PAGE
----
When you stop by to visit your loved one or when you send another family member to check in with them, be sure to take a look at the pillbox. Medication management is a major challenge for most older adults, especially those living with complex medical conditions that require them to take multiple medications throughout the day.

Read More

The Hidden Costs of Medication Non-Adherence

Seniors living today have multiple advantages over aging adults from just a few decades ago; however, those benefits sometimes come with added considerations. For example, thanks to increased support and available resources, seniors can live at home independently for far longer than in decades past. However, living at home while managing chronic pain and complex medical conditions can also be trickier than in years past.

Polypharmacy, or taking more than one type of medication at the same time, has given seniors the ability to remain healthy despite multiple medical complications. However, polypharmacy also means that some seniors’ medication lists are long and sometimes downright complicated. Unfortunately, polypharmacy can lead to negative consequences, including potentially dangerous ones.

Read More

5 Benefits of Automatic Pill Dispensers for Medication Management

When is the last time you reviewed your senior loved one’s medication list? You may be surprised to see how many medications they take each day, each with a carefully prescribed timeline from their physician. It’s easy to feel overwhelmed, and you aren’t alone. A research study published in the Journals of Gerontology suggests that 46 percent of seniors aged 70-79 take at least five medications per day, and that number doesn’t include over-the-counter medicines or supplements.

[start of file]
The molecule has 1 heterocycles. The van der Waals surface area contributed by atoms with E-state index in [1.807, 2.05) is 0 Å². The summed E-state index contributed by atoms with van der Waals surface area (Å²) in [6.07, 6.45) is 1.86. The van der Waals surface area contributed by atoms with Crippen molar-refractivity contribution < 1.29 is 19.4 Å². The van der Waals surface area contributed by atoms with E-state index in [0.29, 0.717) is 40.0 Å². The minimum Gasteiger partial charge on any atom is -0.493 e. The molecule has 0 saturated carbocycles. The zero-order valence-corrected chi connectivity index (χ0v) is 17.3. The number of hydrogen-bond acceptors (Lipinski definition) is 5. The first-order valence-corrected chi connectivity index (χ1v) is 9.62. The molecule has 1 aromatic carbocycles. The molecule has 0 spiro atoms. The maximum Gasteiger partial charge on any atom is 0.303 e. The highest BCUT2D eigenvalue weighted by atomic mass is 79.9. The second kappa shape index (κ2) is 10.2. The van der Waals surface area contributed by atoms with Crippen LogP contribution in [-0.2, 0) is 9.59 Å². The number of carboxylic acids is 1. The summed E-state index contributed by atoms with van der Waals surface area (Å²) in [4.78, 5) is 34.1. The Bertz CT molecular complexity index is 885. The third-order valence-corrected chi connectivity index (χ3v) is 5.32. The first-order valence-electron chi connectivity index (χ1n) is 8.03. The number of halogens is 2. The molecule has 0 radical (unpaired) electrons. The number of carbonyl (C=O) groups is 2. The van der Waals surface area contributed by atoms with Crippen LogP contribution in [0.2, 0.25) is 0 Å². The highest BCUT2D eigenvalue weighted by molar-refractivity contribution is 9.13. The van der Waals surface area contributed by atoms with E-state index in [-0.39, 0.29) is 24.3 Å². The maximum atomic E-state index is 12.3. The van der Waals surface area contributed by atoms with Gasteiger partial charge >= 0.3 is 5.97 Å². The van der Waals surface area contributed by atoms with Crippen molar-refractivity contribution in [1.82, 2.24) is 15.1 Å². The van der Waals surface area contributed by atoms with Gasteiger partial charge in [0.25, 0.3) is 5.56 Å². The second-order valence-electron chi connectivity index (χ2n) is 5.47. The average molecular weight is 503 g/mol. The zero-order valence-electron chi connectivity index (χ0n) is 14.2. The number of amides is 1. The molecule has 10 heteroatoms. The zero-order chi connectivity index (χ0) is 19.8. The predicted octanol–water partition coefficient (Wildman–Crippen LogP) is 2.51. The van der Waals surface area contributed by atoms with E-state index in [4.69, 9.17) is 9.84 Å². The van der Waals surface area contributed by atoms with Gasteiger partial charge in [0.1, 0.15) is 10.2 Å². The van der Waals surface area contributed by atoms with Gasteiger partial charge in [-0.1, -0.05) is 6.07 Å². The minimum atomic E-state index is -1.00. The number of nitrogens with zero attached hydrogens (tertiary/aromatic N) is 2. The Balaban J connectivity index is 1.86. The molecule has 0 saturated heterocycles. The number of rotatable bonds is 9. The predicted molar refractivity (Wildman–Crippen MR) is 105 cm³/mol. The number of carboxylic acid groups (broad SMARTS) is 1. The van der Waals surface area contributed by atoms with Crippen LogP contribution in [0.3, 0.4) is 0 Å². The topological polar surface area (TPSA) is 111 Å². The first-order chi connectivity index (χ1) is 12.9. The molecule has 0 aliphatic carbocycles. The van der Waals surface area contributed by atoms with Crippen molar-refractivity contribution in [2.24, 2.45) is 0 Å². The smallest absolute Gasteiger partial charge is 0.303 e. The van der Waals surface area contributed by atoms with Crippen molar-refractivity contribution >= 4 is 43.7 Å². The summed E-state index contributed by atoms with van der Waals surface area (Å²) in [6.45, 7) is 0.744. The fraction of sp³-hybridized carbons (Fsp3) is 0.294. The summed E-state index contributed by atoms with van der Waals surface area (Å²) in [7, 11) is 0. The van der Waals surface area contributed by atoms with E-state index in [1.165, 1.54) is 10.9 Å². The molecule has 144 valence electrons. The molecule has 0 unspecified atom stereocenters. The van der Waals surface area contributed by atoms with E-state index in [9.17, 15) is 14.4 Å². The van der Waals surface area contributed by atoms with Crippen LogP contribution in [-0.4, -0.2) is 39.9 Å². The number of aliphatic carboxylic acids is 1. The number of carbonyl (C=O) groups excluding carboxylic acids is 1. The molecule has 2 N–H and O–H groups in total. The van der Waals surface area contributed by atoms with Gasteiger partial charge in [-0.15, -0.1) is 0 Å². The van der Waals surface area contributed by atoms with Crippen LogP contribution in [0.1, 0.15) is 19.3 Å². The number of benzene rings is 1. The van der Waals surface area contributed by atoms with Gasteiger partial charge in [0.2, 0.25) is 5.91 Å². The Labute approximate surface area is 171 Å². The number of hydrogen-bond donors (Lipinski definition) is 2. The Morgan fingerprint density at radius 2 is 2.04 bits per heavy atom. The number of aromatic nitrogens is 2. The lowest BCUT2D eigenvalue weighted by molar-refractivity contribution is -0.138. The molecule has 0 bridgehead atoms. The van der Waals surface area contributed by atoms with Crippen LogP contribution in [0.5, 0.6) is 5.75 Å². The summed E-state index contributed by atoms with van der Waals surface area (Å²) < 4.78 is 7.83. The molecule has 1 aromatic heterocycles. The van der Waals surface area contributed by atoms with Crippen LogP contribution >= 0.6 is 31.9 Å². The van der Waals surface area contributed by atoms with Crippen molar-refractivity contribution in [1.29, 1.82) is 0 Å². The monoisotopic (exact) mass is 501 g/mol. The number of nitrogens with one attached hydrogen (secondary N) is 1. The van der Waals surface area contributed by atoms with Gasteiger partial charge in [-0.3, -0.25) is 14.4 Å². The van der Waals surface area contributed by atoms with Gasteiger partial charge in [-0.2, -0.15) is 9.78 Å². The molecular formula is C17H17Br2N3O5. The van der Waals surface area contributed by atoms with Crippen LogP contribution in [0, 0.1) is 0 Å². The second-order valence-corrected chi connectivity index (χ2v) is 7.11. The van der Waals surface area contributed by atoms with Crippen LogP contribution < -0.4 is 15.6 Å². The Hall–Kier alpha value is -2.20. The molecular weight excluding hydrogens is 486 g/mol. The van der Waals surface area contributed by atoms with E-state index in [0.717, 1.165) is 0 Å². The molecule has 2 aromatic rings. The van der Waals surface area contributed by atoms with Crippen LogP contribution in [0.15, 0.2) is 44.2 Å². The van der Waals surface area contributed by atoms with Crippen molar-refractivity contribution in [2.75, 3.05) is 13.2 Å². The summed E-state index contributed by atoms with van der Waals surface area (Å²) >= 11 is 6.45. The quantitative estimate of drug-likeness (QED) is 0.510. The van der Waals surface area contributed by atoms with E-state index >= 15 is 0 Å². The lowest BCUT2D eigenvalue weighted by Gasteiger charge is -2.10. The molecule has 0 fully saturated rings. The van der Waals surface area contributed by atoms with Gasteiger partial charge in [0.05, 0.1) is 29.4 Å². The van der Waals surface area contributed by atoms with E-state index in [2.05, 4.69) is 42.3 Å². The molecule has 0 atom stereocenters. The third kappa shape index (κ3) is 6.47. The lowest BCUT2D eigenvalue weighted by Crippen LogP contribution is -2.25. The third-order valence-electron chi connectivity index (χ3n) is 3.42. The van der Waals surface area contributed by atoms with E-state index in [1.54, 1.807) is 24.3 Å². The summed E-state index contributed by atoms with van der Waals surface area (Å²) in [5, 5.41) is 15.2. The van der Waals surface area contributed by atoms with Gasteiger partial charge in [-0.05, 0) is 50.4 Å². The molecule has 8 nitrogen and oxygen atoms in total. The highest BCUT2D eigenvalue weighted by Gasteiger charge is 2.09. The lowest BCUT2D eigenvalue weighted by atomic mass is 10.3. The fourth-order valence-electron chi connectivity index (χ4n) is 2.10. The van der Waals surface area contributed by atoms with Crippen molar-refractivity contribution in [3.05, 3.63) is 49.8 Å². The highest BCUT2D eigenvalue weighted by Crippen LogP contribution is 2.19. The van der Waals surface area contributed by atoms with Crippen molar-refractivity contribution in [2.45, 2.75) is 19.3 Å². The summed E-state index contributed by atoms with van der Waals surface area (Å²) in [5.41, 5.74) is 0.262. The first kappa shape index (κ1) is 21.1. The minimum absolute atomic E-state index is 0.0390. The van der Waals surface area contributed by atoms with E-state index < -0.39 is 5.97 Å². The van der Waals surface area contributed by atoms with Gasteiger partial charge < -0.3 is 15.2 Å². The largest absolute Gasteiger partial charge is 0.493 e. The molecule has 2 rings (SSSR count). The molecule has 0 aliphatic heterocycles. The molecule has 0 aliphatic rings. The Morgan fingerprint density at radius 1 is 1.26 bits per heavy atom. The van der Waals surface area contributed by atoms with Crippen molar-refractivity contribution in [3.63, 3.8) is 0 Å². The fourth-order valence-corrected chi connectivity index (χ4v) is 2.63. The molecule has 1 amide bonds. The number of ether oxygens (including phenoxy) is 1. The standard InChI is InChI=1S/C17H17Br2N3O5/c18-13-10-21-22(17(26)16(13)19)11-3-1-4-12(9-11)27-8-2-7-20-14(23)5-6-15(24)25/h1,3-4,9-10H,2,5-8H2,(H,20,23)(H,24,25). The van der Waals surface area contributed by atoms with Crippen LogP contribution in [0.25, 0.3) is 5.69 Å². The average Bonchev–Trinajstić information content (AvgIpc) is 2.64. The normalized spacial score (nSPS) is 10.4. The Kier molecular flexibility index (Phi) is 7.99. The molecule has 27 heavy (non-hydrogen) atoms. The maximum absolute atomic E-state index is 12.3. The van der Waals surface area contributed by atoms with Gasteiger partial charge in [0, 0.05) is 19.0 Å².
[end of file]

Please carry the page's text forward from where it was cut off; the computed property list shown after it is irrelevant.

Read More

5 Medication Management Tips for Family Caregivers

Many older adults want to live at home for as long as possible, and for good reason—a comforting place full of memories can be difficult to leave. However, aging adults have to be aware of a few specific challenges that can arise when living at home independently, including managing medications. Seniors living at home, alone or with a partner, can be especially vulnerable to dangers associated with medication mismanagement.

Read More

Top Techs and Gadgets for Seniors Aging in Place

Older adults have many options for where to live as they age. Most seniors prefer to stay at home, in the house they have loved for years, whenever possible. In fact, AARP reports that of seniors 65 and older. 87 percent desire to stay in their home and in their community as they grow older. Many older adults are able to fulfill this dream, with the Institute on Aging reporting approximately 11.3 million seniors living successfully at home alone.

Read More

5 Critical Features to Look for in an Automated Pill Dispenser

Medication for seniors saves lives, boosts independence, and reduces pain. But for too many seniors, the burden of daily medication management is too much. Twenty percent of patients who take one medication a day are unable to follow their doctor’s medication recommendations. Among seniors taking four or more pills a day, that figure soars to 50 percent. Missed pills can cause chronic conditions such as heart disease and diabetes to get worse. Seniors who take too many pills can experience catastrophic health issues such as negative drug interactions, drug overdoses, and painful side effects. In addition, over or under medicating can contribute to the risk of falls, leading to a variety of other complications including broken bones, hospitalization, or the inability to call for help.

Read More